Should We Let 3rd Graders Decide Educational Policy?

I thoroughly believe in listening to students, even when it comes to things like state tests.

Advertisements

Note: This article has been cross-published on bobbycaples.com

First, let me state unequivocally that I care what students think about education. We should ask them frequently, and incorporate that feedback. Diane Ravitch, in a recent blog post, seemed to advocate though that we should allow students to actively make decisions about intricate elements of educational practice and policy independently.

More specifically, she praised a 3rd grader for, independently, opting out of state testing. She trusted his professional opinion about which elements of education to take part in. It’s not hard to see where I’m going with this.

Ravitch supporters have supported her historically by claiming that she using hyperbole to drive home messages. My critiques of her less-than-professional use of hyperbole aside, it’s hard to make a case that this falls into that category. She’s straight out suggesting that if a 3rd grader doesn’t like something, he shouldn’t have to do it.

So, start rolling your eyes – here’s where I state the obvious. Sammy is allowed to opt out of state tests, what about guided reading groups? Science lab? School discipline practices? Special education? Physical Education?

Clearly, again stating the obvious here, a 3rd grader doesn’t have the skills, experience, or cognitive maturity to understand the complexity of state tests. Say what you will, stand on whichever side of the line you prefer, but it isn’t simple enough for a 3rd grader to understand thoroughly.

Again, returning to my first point – I thoroughly believe in listening to students, even when it comes to things like state tests. But, under no circumstances should a a 3rd grader be given the power to make big-time educational decisions he can’t possibly understand.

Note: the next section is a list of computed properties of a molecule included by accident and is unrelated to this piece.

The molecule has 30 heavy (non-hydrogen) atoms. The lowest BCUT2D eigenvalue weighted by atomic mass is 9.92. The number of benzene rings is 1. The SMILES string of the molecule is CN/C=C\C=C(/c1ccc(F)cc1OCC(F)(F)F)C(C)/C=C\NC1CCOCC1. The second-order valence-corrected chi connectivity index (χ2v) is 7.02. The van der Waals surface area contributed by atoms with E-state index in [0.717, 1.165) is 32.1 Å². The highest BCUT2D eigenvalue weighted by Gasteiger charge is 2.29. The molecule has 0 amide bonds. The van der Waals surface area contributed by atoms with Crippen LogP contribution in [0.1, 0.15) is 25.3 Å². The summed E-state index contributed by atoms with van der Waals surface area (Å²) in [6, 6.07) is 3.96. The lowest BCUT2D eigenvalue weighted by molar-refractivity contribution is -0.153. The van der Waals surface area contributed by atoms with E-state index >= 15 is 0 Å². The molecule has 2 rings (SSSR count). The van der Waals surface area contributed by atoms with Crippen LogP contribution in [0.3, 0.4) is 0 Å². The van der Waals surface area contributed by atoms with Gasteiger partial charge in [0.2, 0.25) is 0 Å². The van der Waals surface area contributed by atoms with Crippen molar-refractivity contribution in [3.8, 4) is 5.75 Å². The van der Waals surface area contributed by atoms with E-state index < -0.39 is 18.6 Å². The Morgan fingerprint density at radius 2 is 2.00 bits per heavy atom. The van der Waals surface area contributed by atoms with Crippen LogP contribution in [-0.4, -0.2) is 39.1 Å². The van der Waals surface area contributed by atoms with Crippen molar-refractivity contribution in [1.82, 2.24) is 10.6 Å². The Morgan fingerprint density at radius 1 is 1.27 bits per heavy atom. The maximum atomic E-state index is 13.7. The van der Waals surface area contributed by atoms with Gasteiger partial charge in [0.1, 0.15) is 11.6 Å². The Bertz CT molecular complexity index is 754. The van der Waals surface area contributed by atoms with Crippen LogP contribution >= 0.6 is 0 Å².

The better question here is why Diane Ravitch could possibly think this is a good idea? Truthfully, I don’t think she probably does. She’s a smart woman – I’m sure she sees the logic in what I’m saying here. My best guess is that this makes for good press, and what is clear is that she’ll stop at nothing to get her message out and gain readers – after all, she recently blogged about her success with gaining 21 million page views.. This is fine, but not if you start publishing nonsense to get a reaction.

The problem, not just with this blog post, is that people will eventually catch on to your methods and stop taking you seriously. Most of her followers seems to die-hard pro-teacher-at-any-cost supporters who refuse to acknowledge a single valid point that is not their own. They refuse to acknowledge complexity or nuance of arguments, perspectives, or educational policy. Anything suggested by the Gates foundation must be wrong, anything ever accomplished by a non-non-profit or school must have a secret agenda.

I’ll end by saying what I’ve said plenty of times before – I’m probably more on Diane’s side of the argument more than I’m not. She has some good things to say, but doesn’t generally find a good way of saying them. I continue to hope she finds a more mature position from which to advocate for our shared positions, because I believe kids would benefit more if she did.

Until then….

Merit Pay

Diane Ravitch recently blogged again about an article advocating against merit pay for teachers. While I often find myself not agreeing with Diane on a lot of topics, I do side with her on this one.

There are two ways to attack this issue: from the neutral perspective of data (simply asking if the technique works), and from a theoretical one.

From a data-based perspective, I’ll leave that to other folks who have those data to confirm, but my understanding is that it’s been tried, and hasn’t worked. If that’s the case, sort of end of story on that point.

From a theoretical perspective, my initial response is actually that I do think there is a salary point above which merit pay would work. To use an extreme example to illustrate the concept, let’s say teachers were given a $300,000 bonus if their kids’ test scores were above a certain point. I don’t think all teachers would be able to accomplish this with all kids, but I do think we’d seen an increase in effort and time spent by teachers, and better results. My sense is that you’d see teachers exerting all kinds of crazy effort trying to improve their game and get results.

However, when we’re talking practically and considering what merit pay actually looks like – the actual amounts offered – it just doesn’t make sense. On the contrary, what we see is a reduction of effort because teachers – many of whom are driven by passion for students and learning – are insulted that their worth or results would be reduced to a few hundred extra dollars. They’re insulted that they’re being told through such an incentive program that they aren’t really trying as hard as they can, because if the powers that be did believe they were trying their hardest, they wouldn’t be offering this incentive program.

So, for now, I’ll enjoy this moment of consensus with Diane!